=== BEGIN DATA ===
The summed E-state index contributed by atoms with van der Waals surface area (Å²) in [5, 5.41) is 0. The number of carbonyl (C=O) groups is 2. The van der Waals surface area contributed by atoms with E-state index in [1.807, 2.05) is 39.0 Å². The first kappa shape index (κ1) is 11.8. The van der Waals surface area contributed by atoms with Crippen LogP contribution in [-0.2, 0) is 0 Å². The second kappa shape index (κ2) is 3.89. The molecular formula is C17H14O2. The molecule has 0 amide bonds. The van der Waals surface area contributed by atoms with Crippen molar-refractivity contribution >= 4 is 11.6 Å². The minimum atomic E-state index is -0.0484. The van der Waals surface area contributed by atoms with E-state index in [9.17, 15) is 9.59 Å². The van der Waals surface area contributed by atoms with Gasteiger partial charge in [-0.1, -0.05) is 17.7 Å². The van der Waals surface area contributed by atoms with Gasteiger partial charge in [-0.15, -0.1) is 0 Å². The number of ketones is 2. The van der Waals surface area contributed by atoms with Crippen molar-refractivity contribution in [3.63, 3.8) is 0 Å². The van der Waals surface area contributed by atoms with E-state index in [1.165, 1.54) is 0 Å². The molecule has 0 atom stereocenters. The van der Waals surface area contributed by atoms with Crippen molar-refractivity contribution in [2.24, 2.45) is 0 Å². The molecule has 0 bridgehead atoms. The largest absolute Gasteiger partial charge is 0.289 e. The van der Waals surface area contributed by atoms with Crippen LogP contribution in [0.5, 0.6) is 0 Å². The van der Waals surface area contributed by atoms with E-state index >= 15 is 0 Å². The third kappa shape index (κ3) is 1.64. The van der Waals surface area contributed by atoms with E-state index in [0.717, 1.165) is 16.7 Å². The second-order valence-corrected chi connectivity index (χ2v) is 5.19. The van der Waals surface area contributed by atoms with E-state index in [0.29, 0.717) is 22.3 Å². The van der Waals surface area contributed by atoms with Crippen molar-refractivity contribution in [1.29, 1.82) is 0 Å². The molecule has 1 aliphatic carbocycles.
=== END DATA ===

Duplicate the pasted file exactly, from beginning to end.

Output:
The summed E-state index contributed by atoms with van der Waals surface area (Å²) in [5, 5.41) is 0. The number of carbonyl (C=O) groups is 2. The van der Waals surface area contributed by atoms with E-state index in [1.807, 2.05) is 39.0 Å². The first kappa shape index (κ1) is 11.8. The van der Waals surface area contributed by atoms with Crippen LogP contribution in [-0.2, 0) is 0 Å². The second kappa shape index (κ2) is 3.89. The molecular formula is C17H14O2. The molecule has 0 amide bonds. The van der Waals surface area contributed by atoms with Crippen molar-refractivity contribution >= 4 is 11.6 Å². The minimum atomic E-state index is -0.0484. The van der Waals surface area contributed by atoms with E-state index in [9.17, 15) is 9.59 Å². The van der Waals surface area contributed by atoms with Gasteiger partial charge in [-0.1, -0.05) is 17.7 Å². The van der Waals surface area contributed by atoms with Gasteiger partial charge in [-0.15, -0.1) is 0 Å². The number of ketones is 2. The van der Waals surface area contributed by atoms with Crippen molar-refractivity contribution in [3.63, 3.8) is 0 Å². The van der Waals surface area contributed by atoms with E-state index in [1.165, 1.54) is 0 Å². The molecule has 0 atom stereocenters. The van der Waals surface area contributed by atoms with Crippen molar-refractivity contribution in [2.24, 2.45) is 0 Å². The molecule has 0 bridgehead atoms. The largest absolute Gasteiger partial charge is 0.289 e. The van der Waals surface area contributed by atoms with Crippen LogP contribution in [0.5, 0.6) is 0 Å². The van der Waals surface area contributed by atoms with E-state index >= 15 is 0 Å². The third kappa shape index (κ3) is 1.64. The van der Waals surface area contributed by atoms with E-state index in [0.717, 1.165) is 16.7 Å². The second-order valence-corrected chi connectivity index (χ2v) is 5.19. The van der Waals surface area contributed by atoms with E-state index in [0.29, 0.717) is 22.3 Å². The van der Waals surface area contributed by atoms with Crippen molar-refractivity contribution in [1.29, 1.82) is 0 Å². The molecule has 1 aliphatic carbocycles.